A Growing Epidemic
According to the U.S. Attorney General, meth is now the most dangerous drug in America. Some law enforcement officials say it is the biggest drug problem they face, with home meth labs either showing up or blowing up in all 50 states.
It has seduced soccer moms, robbed children of their parents and parents of their children and destroyed families.
After an on-air intervention conducted by Chantel's mother, Penni, sister Kortnie and addiction specialist Debra Jay, Chantel left our stage and headed to rehab. On her ride to the airport to transport her to rehab at the Caron Foundation, Chantel pleaded to be able to not go.
Chantel did go, however, and weeks later spoke from rehab about her struggles with cravings. "I had a really bad one the other night. I really tasted it, and I just thought about all the bad things that the drug has done to me, and it made the craving go away."
"What was harder than I thought it would be was caring about people," Chantel says. "I've always had the drugs to cover up my feelings. You have to deal with it here: If you fight with your parents, you don't have drugs; if you have a fight with one of the girls, you don't have drugs.
After a total of 122 days in treatment, Chantel left for home. After six weeks, Chantel and her family were starting to feel the pressures of her habit. "Being in rehab, I thought I'd come home and everything would be good. Nothing bad would happen to me anymore."
It certainly has been far from easy. Penni, Chantel's mother, describes the days after Chantel's return as being "very much like a roller coaster."
Chantel felt torn between doing what she needs to do to stay clean and drifting back to her old crowd—all of whom "are into meth or have done meth," she says.
At one point, Chantel did meet up with old friends, prompting her stepfather to kick her out of the house. Chantel then sent messages to Penni, saying that if she suffered a relapse, she would blame her for pushing her to it.
Part of that lifestyle included a posture of blaming her mother. "I was mad and angry, and I got my addict behaviors back. I was blaming her for kicking me out, blaming her for everything that's ever happened to me."
This posture does not fully explain things, Chantel says. "Our relationship has been rocky, but it's getting better."
"I thought you put your car in the shop and it comes out repaired, and I thought that's what would happen with Chantel," Penni says. "Obviously it's not what happens."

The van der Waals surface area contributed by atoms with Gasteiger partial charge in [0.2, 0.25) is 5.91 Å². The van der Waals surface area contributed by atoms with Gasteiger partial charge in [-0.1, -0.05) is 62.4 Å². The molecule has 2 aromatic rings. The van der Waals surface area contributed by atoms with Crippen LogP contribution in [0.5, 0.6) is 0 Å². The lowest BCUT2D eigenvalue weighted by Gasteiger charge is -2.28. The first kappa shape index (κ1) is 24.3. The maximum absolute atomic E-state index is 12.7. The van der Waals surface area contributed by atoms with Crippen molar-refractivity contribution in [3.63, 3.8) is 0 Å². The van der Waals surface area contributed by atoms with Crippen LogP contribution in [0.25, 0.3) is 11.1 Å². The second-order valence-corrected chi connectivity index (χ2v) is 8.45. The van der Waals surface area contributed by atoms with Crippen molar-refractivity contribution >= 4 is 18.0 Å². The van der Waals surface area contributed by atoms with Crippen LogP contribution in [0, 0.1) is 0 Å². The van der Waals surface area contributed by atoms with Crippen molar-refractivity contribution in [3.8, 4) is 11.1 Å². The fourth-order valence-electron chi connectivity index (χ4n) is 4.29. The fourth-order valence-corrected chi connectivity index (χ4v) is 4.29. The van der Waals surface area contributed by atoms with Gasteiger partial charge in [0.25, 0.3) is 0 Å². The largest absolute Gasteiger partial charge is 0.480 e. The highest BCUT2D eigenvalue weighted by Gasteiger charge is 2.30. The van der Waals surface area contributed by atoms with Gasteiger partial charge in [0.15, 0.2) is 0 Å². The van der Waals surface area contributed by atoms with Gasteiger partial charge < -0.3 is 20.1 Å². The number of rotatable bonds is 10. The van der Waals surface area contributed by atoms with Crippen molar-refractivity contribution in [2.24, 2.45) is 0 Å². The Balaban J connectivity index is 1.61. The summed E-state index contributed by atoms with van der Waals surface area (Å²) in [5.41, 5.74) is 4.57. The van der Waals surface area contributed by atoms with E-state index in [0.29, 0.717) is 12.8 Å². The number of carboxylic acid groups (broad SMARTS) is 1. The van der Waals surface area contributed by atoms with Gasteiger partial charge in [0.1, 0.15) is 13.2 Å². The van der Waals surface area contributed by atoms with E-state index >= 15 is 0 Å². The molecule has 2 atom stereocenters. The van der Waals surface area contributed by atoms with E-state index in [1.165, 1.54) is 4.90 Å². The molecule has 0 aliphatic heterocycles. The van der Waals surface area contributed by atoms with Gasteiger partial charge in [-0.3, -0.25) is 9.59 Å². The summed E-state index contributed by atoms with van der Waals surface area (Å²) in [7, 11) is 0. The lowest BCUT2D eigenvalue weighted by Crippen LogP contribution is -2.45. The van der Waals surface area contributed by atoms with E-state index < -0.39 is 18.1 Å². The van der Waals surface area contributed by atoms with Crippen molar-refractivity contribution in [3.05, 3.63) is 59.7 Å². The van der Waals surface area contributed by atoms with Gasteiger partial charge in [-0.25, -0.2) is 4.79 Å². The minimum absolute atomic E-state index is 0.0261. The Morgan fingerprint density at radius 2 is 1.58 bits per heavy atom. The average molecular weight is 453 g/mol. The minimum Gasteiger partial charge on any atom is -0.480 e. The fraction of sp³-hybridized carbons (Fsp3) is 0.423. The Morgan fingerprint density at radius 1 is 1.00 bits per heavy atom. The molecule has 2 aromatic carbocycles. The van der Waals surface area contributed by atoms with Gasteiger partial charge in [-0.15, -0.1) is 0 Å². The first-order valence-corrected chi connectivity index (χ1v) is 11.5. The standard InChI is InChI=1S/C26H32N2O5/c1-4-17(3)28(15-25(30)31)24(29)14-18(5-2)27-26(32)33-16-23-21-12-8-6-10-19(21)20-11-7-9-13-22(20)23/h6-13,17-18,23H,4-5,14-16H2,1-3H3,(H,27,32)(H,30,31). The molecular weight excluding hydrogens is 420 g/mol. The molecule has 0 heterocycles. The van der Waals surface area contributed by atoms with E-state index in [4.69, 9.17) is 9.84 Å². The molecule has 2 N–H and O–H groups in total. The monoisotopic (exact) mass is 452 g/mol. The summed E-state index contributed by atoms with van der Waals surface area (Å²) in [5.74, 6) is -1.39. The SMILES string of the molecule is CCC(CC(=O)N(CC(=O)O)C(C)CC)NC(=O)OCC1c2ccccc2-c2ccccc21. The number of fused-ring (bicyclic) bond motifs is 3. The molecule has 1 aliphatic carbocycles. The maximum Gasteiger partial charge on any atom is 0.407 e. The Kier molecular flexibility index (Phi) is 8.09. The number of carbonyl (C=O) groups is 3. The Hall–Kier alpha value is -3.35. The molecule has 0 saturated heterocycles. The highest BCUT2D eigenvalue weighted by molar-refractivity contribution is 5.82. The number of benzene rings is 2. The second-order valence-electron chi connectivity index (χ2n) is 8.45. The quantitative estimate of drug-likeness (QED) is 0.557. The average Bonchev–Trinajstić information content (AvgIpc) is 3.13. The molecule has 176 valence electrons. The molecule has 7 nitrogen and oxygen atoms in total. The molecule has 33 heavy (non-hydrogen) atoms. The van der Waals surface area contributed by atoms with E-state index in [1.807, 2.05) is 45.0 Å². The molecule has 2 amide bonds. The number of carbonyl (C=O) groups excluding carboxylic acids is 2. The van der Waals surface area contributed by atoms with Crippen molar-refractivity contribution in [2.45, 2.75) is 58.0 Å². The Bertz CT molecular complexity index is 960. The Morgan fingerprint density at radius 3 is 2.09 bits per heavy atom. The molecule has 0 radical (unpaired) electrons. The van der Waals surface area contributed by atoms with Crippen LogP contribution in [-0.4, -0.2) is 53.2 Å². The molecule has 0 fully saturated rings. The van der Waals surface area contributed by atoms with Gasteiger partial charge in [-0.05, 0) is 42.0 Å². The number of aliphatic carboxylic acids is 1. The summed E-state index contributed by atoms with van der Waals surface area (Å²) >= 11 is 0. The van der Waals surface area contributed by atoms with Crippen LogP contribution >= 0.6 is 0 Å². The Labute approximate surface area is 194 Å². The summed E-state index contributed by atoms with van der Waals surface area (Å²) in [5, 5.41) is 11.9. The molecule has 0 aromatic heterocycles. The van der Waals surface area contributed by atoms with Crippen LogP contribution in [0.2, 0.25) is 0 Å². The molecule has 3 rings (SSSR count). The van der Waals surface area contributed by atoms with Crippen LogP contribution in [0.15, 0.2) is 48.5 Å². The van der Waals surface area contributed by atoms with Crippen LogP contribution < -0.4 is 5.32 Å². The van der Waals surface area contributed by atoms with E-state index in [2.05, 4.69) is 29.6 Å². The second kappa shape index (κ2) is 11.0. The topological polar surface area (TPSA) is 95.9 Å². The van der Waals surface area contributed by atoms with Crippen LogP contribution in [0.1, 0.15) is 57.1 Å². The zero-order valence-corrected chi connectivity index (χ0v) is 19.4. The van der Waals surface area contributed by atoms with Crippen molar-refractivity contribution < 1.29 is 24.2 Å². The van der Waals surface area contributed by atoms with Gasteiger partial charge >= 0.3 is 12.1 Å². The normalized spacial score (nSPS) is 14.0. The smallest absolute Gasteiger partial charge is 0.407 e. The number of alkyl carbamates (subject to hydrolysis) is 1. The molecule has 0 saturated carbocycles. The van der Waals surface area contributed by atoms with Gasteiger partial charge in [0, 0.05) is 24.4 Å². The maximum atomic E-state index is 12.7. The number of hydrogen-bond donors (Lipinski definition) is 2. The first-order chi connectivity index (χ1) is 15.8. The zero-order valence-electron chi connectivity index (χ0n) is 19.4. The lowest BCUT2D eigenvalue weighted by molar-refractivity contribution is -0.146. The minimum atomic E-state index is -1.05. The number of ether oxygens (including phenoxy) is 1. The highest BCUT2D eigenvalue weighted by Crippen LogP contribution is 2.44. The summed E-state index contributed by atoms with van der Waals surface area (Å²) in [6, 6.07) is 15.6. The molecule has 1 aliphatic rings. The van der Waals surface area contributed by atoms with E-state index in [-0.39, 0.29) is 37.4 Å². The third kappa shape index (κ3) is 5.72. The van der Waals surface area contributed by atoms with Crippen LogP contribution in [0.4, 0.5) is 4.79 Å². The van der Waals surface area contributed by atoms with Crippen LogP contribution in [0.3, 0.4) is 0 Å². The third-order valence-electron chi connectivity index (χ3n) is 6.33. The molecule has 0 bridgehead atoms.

After a period of re-entry marked by heated confrontations, Penni says she sees positive growth. "I'm learning also how to take care of me and what I'm doing wrong," she says.
She has advice for Penni and Chantel. "I think what's happening right now is that you both are doing some good things. You've got that program of recovery started."
Debra is worried about Chantel's tendency to take her addiction lightly, increasing the possibility of relapse. "You have to take it day by day."
One way for Chantel and Penni to refocus their energy, Debra says, is by focusing less on everything that's wrong. She encourages Penni to think about what Chantel is doing: both wrong and right. Debra tells Chantel to ask one question: "'Am I being trustworthy today?' You see how different that is than 'Will you trust me, Mom?'"
On the day of Megan's prom, her frayed relationship with her family finally broke. Megan's mother, Robyn, kicked her out of the house, and for seven days, Megan went on a binge that made her previous drug use pale in comparison.
Megan's whereabouts unknown, the family happened to see The Oprah Winfrey Show the day Chantel spoke of her addiction to meth. Robyn did the math and realized that Megan was hooked on meth. "It could have been Megan sitting on the stage at that point. I thought, 'That's her. That's what she's doing. She's doing meth.'"
Robyn began a seven-day search for Megan, praying she was still alive. When Megan returned home, Robyn asked Megan to watch copy of the show featuring Chantel.
"I was like, 'What are you talking about? I just want to go to sleep.' And she said, 'No, I really want you to watch this.' I did and my eyes were wide open. It was really inspiring."
Megan finally admitted she had a drug problem and agreed to go to rehab.